No matter what the economy is like people are still going to get sick or injured and need care only a hospital can provide, and thanks to some volunteers, patients and visitors can feel a little more at ease when going through a truly difficult time.
"I was determined I was not going to be a couch potato," Isodene Alkire, a volunteer at St. Joseph's Hospital, said.
So instead, she spends her time helping others, and one of her many responsibilities is delivering flowers to patients.
"They get a lot of cheer out of it, especially the message that's written on the card," Alkire said.
But sometimes there's more to it than just dropping off a card.
"If I deliver mail and the patient isn't able to open their mail, I open it and read it to them, and wish them a lot of luck with their illness," she said.
Volunteers like Alkire stay pretty busy performing their daily tasks.
"This is something we have to learn; all the parts of the hospital," Alkire said.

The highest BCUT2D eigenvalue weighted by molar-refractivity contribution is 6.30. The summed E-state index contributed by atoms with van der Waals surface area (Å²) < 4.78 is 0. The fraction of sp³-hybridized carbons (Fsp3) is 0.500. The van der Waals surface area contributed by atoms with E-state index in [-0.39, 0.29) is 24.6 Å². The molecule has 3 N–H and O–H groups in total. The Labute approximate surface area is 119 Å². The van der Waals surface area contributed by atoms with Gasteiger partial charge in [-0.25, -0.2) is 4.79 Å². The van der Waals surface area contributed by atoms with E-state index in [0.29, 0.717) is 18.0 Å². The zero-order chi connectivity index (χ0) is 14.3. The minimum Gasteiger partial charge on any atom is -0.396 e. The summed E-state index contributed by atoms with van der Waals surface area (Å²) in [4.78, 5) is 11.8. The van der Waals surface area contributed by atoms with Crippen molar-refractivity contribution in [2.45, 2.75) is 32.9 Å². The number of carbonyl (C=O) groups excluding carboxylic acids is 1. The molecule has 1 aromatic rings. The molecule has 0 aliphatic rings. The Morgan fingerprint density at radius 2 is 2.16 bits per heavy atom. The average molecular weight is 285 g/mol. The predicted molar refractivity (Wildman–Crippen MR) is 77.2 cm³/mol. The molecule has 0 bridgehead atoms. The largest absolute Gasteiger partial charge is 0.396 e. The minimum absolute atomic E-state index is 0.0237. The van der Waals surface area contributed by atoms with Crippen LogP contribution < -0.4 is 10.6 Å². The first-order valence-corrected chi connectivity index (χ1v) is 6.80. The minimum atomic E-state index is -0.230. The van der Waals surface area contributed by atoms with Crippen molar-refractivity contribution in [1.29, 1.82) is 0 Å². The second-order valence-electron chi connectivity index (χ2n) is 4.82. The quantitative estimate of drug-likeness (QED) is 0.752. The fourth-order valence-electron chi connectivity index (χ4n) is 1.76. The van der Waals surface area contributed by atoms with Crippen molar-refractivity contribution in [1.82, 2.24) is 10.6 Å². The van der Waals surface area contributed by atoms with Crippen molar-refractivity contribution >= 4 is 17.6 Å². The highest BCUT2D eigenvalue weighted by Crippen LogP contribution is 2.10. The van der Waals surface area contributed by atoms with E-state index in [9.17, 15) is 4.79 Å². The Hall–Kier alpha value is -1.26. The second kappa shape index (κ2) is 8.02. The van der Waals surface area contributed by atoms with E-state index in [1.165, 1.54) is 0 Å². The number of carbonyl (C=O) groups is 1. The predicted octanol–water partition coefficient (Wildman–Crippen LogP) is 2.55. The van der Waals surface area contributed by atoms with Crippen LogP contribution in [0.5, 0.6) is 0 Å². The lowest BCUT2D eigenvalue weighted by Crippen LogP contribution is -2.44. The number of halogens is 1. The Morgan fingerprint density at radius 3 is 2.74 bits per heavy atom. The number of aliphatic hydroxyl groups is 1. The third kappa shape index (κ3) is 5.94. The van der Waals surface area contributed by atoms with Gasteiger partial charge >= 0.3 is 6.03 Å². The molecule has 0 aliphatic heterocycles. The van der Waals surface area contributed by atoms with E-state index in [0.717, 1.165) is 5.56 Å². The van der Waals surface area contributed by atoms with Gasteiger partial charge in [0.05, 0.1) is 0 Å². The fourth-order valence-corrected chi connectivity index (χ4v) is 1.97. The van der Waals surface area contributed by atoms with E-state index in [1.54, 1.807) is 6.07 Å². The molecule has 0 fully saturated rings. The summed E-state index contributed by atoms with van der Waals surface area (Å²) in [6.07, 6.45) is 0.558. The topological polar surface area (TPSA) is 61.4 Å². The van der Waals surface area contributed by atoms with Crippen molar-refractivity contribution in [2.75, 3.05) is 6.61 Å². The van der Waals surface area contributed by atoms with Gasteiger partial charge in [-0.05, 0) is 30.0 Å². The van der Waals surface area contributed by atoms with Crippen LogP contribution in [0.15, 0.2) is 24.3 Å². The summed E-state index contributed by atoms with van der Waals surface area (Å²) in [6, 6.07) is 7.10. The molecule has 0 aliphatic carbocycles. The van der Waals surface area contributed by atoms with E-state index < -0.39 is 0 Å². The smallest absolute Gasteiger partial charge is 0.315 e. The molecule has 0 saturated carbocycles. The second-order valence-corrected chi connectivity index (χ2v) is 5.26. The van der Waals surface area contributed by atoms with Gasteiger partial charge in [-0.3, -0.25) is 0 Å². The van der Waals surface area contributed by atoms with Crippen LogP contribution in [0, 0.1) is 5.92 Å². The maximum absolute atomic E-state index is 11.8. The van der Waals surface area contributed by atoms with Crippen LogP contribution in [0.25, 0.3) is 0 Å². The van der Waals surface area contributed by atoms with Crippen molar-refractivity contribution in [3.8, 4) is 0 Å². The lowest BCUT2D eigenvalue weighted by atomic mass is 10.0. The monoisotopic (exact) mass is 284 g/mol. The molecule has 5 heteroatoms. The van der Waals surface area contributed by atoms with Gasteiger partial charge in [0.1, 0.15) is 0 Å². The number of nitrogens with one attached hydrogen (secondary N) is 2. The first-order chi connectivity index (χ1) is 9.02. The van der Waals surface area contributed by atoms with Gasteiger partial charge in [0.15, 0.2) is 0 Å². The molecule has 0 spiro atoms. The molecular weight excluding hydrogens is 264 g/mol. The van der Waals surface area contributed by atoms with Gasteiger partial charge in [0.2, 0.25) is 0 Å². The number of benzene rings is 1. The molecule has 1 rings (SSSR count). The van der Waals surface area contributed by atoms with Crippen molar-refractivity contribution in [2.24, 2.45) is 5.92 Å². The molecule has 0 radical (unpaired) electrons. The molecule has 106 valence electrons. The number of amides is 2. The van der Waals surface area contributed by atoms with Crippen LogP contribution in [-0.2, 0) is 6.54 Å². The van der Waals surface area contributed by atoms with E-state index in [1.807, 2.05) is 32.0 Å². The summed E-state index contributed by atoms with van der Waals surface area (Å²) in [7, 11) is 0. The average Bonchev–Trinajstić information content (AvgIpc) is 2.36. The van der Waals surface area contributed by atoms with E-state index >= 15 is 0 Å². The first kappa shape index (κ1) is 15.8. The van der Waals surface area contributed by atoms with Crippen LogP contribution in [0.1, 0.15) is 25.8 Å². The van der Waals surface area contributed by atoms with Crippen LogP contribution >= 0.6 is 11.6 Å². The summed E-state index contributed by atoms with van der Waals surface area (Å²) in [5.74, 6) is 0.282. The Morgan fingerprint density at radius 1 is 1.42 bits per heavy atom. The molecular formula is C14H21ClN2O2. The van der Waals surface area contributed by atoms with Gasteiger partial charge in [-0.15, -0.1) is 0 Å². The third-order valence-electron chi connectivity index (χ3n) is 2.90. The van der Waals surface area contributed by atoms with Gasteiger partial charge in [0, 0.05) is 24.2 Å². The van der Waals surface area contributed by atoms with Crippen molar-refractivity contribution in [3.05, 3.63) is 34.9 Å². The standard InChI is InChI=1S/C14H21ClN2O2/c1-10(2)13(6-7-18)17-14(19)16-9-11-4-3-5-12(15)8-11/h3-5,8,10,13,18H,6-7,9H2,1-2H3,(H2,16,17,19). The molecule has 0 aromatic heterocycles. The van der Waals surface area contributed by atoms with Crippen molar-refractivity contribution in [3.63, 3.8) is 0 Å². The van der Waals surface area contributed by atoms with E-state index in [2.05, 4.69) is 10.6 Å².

When they're not roaming the hospital halls, they're meeting and greeting everyone who goes by.
"We're the first impression. Information desk is the first impression that anybody gets when they come in the hospital," Pat Longacre, a volunteer, said.
Longacre has her own reasons for becoming a volunteer.
"I'm a people person, and I love meeting new people, and I love hearing about people's problems," she said.
It's a lot of hard work that doesn't go unappreciated. In fact, some say they can't imagine how things would run without them.
"It would be very difficult. People, even myself, you never realize how much they really do until you work with them or work in the same capacity that they do," Connie McGinnis, St. Joseph's Patient Representative, said.
But those who get the most out of these helping hands, might just be the volunteers.
"I think this is rewarding, being a volunteer," Alkire said.
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